It’s honey season, so beekeepers around the county are getting ready for the harvest and the Door County Beekeepers Club is celebrating it with a community event Aug. 19, 9-11 am, at Crossroads at Big Creek, 2041 Michigan St. in Sturgeon Bay.
Gretchen Schmelzer, co-founder of the Door County Beekeepers Club, said the group will have a few bee boxes available for attendees to explore during the harvest event, along with hands-on beeswax crafts and honey tastings.
Schmelzer fell in love with beekeeping after seeing a demonstration at Crossroads and decided to establish the club, which has attracted about 80 members. She said its goal is to expose people to the wonder of bees.
“I have a prairie in my backyard, so just watching the native bees and the honeybees doing their work out there brings me a lot of joy,” Schmelzer said. “Seeing the pollen packed on their hind legs, watching them come into the hive. It’s just amazing to me the way they work together.”
Door County Beekeepers Club members have bee farms – also known as apiaries – of all sizes. Most noticeable are the towers of bee boxes stacked in orchards or fields, and, Schmelzer said, each member produces varying amounts of honey each season.
Club member Rob Edmundson has five colonies, which he said produce between 150 and 200 pounds of honey annually. He’s hopeful this year’s harvest will be plentiful – the combination of a cooler summer and healthy bees makes for more honey.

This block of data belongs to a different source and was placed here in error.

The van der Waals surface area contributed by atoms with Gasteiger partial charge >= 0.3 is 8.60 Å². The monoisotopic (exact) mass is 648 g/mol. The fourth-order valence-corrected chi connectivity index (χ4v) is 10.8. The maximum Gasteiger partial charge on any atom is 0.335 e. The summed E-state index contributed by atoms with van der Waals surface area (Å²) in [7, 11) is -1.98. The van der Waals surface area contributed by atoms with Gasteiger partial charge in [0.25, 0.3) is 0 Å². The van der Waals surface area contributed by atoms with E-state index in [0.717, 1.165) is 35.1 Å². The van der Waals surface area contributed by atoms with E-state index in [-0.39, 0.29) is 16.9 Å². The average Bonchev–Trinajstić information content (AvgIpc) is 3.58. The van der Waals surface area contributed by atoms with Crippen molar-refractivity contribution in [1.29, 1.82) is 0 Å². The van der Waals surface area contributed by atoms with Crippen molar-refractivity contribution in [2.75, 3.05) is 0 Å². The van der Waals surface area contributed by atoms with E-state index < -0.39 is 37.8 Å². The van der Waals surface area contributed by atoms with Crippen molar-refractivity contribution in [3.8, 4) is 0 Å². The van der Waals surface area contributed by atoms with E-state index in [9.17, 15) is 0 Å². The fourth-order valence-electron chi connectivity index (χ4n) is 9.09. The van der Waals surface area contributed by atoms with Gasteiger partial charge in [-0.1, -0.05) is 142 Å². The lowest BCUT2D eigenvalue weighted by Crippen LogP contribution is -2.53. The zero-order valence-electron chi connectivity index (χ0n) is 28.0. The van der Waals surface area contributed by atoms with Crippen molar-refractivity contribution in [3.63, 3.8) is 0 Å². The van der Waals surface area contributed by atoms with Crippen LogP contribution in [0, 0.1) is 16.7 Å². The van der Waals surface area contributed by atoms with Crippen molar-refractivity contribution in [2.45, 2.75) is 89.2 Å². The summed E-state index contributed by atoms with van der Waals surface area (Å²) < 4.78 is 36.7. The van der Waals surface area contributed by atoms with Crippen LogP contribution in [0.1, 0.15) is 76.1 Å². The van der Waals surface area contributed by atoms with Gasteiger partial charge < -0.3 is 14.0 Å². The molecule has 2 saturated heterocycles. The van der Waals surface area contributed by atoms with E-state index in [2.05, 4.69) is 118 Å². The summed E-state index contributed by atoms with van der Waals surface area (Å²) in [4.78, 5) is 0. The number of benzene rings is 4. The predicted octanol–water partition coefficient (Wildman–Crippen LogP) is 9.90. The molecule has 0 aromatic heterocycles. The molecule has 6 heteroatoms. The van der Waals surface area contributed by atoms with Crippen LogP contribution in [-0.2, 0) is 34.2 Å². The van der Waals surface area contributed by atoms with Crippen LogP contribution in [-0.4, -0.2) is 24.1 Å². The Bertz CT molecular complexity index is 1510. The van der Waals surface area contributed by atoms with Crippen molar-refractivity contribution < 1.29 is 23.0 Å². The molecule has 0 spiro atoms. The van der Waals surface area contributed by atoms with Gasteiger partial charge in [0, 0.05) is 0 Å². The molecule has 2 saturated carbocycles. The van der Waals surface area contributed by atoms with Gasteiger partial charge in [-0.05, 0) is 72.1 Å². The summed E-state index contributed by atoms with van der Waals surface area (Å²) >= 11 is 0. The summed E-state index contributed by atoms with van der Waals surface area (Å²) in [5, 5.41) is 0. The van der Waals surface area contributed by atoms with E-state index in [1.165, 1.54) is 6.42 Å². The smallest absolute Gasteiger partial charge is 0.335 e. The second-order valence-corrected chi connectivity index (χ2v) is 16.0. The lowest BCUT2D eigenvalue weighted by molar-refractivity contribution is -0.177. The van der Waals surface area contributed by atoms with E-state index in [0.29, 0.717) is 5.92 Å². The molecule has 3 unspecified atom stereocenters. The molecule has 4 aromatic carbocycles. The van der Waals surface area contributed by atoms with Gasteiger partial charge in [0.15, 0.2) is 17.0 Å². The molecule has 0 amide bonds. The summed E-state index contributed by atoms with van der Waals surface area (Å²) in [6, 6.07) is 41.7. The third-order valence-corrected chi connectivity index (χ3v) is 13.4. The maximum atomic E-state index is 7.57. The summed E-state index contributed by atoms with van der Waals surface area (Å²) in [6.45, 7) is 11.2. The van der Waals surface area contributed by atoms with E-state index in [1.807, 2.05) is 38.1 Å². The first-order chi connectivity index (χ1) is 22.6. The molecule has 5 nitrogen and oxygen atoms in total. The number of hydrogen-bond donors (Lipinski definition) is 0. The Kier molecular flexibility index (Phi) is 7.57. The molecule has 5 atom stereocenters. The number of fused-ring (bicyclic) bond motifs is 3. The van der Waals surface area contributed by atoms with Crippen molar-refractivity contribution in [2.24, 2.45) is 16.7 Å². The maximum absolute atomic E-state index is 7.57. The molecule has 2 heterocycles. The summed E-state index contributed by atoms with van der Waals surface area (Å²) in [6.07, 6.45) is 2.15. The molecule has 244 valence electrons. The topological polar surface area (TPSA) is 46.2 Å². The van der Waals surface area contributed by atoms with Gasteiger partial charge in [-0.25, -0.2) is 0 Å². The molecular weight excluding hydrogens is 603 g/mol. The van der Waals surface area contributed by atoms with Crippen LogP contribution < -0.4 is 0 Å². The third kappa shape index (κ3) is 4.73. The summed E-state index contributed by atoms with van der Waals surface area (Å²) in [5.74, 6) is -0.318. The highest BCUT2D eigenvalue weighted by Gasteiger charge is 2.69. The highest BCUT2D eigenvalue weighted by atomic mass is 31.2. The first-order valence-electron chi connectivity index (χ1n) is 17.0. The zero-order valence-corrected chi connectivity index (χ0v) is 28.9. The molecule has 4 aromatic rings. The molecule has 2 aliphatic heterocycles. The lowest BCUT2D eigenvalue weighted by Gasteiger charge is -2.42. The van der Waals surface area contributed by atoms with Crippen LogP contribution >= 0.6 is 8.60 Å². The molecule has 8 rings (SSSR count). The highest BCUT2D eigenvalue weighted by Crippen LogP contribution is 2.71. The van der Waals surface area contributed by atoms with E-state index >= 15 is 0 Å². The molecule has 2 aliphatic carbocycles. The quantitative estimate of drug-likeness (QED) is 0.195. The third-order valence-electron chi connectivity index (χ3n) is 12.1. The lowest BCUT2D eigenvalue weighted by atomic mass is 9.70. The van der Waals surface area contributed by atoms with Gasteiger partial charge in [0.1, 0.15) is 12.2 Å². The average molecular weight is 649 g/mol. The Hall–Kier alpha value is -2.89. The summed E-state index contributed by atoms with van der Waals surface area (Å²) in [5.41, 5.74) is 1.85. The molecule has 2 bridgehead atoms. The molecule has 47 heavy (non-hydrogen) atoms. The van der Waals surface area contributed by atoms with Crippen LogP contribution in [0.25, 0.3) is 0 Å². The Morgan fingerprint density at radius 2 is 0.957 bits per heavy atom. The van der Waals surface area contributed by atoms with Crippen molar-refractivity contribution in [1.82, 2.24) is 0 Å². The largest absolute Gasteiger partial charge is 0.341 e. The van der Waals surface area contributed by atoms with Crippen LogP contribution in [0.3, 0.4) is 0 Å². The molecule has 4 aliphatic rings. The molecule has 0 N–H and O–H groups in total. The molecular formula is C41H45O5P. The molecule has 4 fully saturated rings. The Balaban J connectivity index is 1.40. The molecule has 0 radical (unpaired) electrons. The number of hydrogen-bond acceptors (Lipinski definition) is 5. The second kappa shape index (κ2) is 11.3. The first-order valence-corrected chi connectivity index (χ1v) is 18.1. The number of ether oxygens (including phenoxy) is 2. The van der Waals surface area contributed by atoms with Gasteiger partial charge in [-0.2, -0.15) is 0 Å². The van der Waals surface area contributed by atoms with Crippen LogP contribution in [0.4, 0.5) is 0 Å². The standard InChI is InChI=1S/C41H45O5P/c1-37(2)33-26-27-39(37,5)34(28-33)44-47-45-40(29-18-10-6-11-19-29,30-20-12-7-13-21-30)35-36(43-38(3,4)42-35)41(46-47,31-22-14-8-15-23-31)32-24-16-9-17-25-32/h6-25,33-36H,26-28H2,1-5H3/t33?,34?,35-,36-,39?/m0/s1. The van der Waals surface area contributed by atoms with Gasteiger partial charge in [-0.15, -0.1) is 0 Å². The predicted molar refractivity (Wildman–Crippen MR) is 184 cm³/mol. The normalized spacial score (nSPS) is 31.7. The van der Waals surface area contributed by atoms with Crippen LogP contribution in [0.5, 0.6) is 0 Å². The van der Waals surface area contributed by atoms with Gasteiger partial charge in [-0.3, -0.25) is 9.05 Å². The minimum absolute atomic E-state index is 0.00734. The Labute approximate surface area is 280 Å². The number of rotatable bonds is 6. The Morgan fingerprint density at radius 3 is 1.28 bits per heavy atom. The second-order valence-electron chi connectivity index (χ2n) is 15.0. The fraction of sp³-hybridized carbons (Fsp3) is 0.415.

“I can tell you right now that I’ve got one hive that has probably 150 pounds by itself,” Edmundson said.
Other beekeepers’ broods are a bit larger. Susan Dompke’s Sweet Mountain Farm on Washington Island is home to 125 colonies. She said the island has been a perfect place to breed and raise Russian honey bees, as well as to harvest honey.
“We’re like a dome,” Dompke said. “Bees don’t travel any farther than they’re able to view land, so because we have this seven-mile water in between us and the mainland, it’s the perfect environment for bees.”
She said Sweet Mountain Farm harvests between 6,000 and 7,000 pounds of honey each year, which she sells online and in some Door County shops, along with beeswax candles and soap. Edmundson’s apiary sells its nonpasteurized, raw honey on Facebook, donating the proceeds from each harvest to charity.
Benefits of Beekeeping
“If it weren’t for the bees, we wouldn’t have fruits and vegetables – it’s that simple,” Edmundson said.
According to the Food and Drug Administration, honeybees’ benefit value is more than 10 times greater than that of just honey and beeswax. That’s because bees are master pollinators – transferring pollen from plant to plant, and making fruits and vegetables heartier, Dompke said. She said her Russian honeybees, which are able to thrive in colder temperatures than native honeybees, help to support Washington Island’s early-blooming crops such as cherries and apples.
“They’re really good for orchards,” Dompke said. “I think you could talk to anybody on the island, and they’d tell you that the harvest is dependent on the quality of pollination, and the pollination on the island is incredible.”
Just as fruit can’t grow without bees, bees can’t make honey without nectar – and the flavor of honey depends on which plants bees are around. Dompke said plants such as basswood and lavender give Sweet Mountain Farm honey a distinctive flavor.
“Basswood is in bloom right now, and basswood honey appeals to a lot of people because it’s clear like water, and it’s very sweet,” Dompke said. “The bees love basswood. There are other things, too – we’ve got lavender here on the island that will give you almost a minty coolness when you taste lavender honey.”
Schmelzer said beekeeping has made her think about how each bite of honey is made.
“Seeing that golden liquid, and knowing that it takes so many bees to make that happen, I really respect every teaspoon of honey I eat,” she said. “It definitely has raised my respect and admiration for what they produce. It’s their life’s work.”